ii. This applies only as long as the household is claiming benefits .

b. Universal credit is to be withdrawn against gross (rather than net) household earnings; i.e. before tax is applied on an individual basis .

i. Universal Credit is therefore withdrawn sooner, controlling cost .

ii. The effective marginal tax rate is higher than it would otherwise be for a (small) proportion of households, reducing work incentives and take home income; particularly for the second earner in the household .

c. Note that income distribution in the household changes; second earner income would go into the second earners nominated bank account, but reduce benefit payments to the first earner.

9. There will have to be an informal ‘hours rule’ based on how much claimants have to earn before conditionality is no longer applied .

a. The Government should calculate the amount earned for a household to be off benefit, and the equivalent number of hours on the minimum wage .

b. The amount earned before conditionality is no longer applied could be lower than the maximum (in point 4a. above), and lead to an indefinite long term in work subsidy. The limits could vary by claimant group i.e. based on :

i. the conditionality grouping of the claimant .

ii. the household no longer claiming JSA or equivalent, but still receiving a housing subsidy .

10. Universal Credit will interact with a number of government departments

a. Avoiding a silo mentality and sharing information as appropriate need to be discussed to make the most of the Universal Credit reform .

i. Passported benefits such as free school meals, prescriptions and dentistry can cross departmental boundaries .

ii. Council tax and its inclusion as part of Universal Credit, or otherwise its interaction with UC needs to be clarified .

b. These benefits; either cash or in kind, have the potential to support or undermine the main objective of universal credit reforms .

The following points explain CSJ perspectives on areas of concern with the the Welfare Reform bill

11. The CSJ report ‘Dynamic Benefits’ did not factor in the cost of c hildcare

a. We recommended that childcare be reviewed independently from benefit reform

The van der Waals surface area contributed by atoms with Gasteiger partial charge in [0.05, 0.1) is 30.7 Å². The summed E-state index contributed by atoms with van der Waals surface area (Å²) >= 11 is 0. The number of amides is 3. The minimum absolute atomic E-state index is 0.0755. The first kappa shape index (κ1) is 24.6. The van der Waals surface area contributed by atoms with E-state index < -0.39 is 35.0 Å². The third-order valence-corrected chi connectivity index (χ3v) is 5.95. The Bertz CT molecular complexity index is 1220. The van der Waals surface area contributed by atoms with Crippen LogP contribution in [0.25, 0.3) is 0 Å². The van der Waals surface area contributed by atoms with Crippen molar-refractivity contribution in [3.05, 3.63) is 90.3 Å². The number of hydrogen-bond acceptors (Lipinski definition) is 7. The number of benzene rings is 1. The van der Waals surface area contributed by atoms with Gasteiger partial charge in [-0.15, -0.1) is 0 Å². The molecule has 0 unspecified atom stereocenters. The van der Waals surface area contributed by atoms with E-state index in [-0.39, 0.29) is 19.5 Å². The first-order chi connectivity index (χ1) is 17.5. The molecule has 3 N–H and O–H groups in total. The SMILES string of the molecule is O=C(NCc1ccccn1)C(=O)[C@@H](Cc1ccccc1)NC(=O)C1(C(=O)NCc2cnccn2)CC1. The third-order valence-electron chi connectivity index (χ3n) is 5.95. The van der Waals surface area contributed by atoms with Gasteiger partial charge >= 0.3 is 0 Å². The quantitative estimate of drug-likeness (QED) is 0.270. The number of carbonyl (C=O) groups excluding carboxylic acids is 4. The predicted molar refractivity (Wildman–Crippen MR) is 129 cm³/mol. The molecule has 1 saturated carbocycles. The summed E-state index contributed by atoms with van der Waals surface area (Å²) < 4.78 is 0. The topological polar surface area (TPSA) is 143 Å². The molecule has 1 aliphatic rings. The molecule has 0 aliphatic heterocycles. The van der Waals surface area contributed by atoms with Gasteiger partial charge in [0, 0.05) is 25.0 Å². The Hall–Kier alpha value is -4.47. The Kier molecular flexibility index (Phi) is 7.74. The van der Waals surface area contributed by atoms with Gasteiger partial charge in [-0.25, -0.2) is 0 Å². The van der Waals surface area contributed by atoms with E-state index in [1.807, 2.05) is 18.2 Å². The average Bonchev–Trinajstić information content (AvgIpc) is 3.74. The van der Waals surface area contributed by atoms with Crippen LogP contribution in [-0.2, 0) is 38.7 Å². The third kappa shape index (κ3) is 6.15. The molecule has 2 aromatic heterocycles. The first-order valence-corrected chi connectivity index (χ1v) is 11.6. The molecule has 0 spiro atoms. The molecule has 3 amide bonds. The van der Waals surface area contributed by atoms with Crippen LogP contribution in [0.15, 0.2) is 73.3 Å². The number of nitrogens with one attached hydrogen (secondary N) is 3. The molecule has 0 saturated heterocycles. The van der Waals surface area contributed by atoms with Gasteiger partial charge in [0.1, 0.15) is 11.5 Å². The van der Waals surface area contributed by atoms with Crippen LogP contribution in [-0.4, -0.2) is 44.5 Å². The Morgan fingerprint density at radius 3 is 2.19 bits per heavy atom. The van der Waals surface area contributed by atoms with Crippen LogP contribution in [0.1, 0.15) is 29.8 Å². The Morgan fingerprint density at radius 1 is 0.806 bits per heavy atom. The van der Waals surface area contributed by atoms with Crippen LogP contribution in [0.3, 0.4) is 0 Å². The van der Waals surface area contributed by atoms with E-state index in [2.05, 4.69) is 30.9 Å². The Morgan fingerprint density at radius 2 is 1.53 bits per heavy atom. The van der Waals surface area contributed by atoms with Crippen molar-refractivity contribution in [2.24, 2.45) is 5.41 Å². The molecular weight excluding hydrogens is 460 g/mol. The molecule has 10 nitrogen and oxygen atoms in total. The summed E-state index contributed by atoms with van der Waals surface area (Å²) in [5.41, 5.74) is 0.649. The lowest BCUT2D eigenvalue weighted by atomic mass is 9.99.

b. The challenges of childcare could be summarised as

i. The high cost of childcare in this country

ii. For many parents on low incomes, their level of earnings relative to the cost of childcare resulting in low work incentives

iii. The case for a large taxpayer subsidy for childcare when there are many other competing demands for public money

12. The CSJ argued against the savings limit of £16,000 for benefit claimants

a. In ‘Dynamic Benefits’ we argued that d isincentives for saving , home ownership and couple formation acted against the development of long term protection s from dependency

i. Many households have zero or low levels of savings, below the limit

ii. Some households avoid savings limits by spreading savings across family members, or failing to declare all of their savings

iii. The same is likely to happen under universal credit

13. Welfare reform is necessary irrespective of the demand for labour and the level of job creation.

a. Job creation is a necessary condition to move people into employment under both the current welfare system and under the Universal Credit .

b. Universal Credit needs to be in place as soon as possible in order to empower benefit claimants to benefit from the economic recovery.

c. Once the architecture for the Universal Credit is set, we encourage a future Chancellor and Secretary of State to review the withdrawal rate to improve incentives.

d. The current welfare system contributed to 4.5m people remaining on out of work benefit during 63 consecutive quarters of economic growth. We cannot allow this to happen again.

14. There is sufficient flexibility within Universal Credit to accommodate regional v ariation s in living costs

a. The Universal Credit accommodates flexible awards for housing, caring responsibilities and children introduce based on personal circumstances

March 2011